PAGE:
Google's director of cloud computing, Diane Greene, has warned that facial recognition lacks diversity and is still inflicted with "inherent biases".
Greene's comments, made to the BBC at Google's cloud conference in San Francisco, came shortly after a test of Amazon's Rekogniton technology by the American Civil Liberties Union. The software incorrectly identified 28 members of Congress - disproportionately those of colour - as people who might have been arrested for a crime (Amazon has said that the ACLU used the wrong settings).
Although Google is working hard on gathering data to improve the reliability of its own service, Greene would not talk about the company's work with the US military, telling the BBC, "Bad things happen when I talk about Maven."
Face recognition has been a major cause for concern amongst the Silicon Valley elite, as well as civil rights groups. In April, Forbes uncovered Face-Int, which pulls data from Facebook to build a massive facial recognition database, while in June Amazon workers followed the example set by Google and called on CEO Jeff Bezos to stop working with law enforcement.
Jay Stanley of the ACLU said of Face-Int: "If private companies are scraping photos and combining them with personal info in order to make judgements about people - are you a terrorist, or how likely are you to be a shoplifter or anything in between - then it exposes everyone to the risk of being misidentified, or correctly identified and being misjudged."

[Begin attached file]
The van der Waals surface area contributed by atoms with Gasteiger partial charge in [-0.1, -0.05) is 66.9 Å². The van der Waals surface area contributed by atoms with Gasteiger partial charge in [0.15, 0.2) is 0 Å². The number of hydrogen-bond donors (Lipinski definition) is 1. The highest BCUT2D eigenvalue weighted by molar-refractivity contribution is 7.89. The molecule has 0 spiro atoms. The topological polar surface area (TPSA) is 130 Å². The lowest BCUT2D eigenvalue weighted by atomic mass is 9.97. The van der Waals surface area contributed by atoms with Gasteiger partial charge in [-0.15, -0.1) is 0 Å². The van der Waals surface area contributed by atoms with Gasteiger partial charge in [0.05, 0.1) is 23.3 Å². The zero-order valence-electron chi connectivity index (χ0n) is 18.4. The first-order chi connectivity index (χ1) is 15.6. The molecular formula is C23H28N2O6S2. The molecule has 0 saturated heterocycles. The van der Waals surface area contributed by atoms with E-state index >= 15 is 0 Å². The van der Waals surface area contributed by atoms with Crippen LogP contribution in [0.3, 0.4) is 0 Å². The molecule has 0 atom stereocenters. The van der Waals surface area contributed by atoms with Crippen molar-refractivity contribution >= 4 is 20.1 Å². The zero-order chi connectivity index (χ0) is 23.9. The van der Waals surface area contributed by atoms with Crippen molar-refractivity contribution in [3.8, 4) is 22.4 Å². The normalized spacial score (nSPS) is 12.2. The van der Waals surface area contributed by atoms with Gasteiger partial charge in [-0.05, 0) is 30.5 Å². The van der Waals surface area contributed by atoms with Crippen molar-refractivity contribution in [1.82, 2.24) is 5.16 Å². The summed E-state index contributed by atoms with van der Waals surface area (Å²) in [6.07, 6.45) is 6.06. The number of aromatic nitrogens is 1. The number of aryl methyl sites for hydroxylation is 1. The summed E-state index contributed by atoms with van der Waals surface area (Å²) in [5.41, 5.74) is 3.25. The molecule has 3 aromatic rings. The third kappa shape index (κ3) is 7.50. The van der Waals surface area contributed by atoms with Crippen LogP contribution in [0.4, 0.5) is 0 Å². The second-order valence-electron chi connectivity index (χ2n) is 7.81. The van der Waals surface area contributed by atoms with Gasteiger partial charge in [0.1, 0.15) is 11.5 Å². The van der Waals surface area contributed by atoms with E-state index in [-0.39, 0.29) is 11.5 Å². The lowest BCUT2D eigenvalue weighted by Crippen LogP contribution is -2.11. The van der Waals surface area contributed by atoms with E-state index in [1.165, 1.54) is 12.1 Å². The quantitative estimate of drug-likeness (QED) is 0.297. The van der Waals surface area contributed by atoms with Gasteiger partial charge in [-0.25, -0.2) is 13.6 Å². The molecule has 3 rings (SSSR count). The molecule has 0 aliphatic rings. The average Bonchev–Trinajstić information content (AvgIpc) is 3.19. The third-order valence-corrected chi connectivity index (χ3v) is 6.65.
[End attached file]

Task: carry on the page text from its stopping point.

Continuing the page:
Greene told the BBC, "We need to be really careful about how we use this kind of technology.
"We're thinking really deeply. The humanistic side of AI - it doesn't have the diversity it needs and the data itself will have some inherent biases, so everybody's working to understand that.
"I think everybody wants to do the right thing. I'm sure Amazon wants to do the right thing too. But it's a new technology, it's a very powerful technology."
Following the ACLU's test, two members of Congress have written to Bezos about the alleged issue with the technology.
The ACLU has been a long-term proponent of banning the use of facial recognition software in law enforcement.
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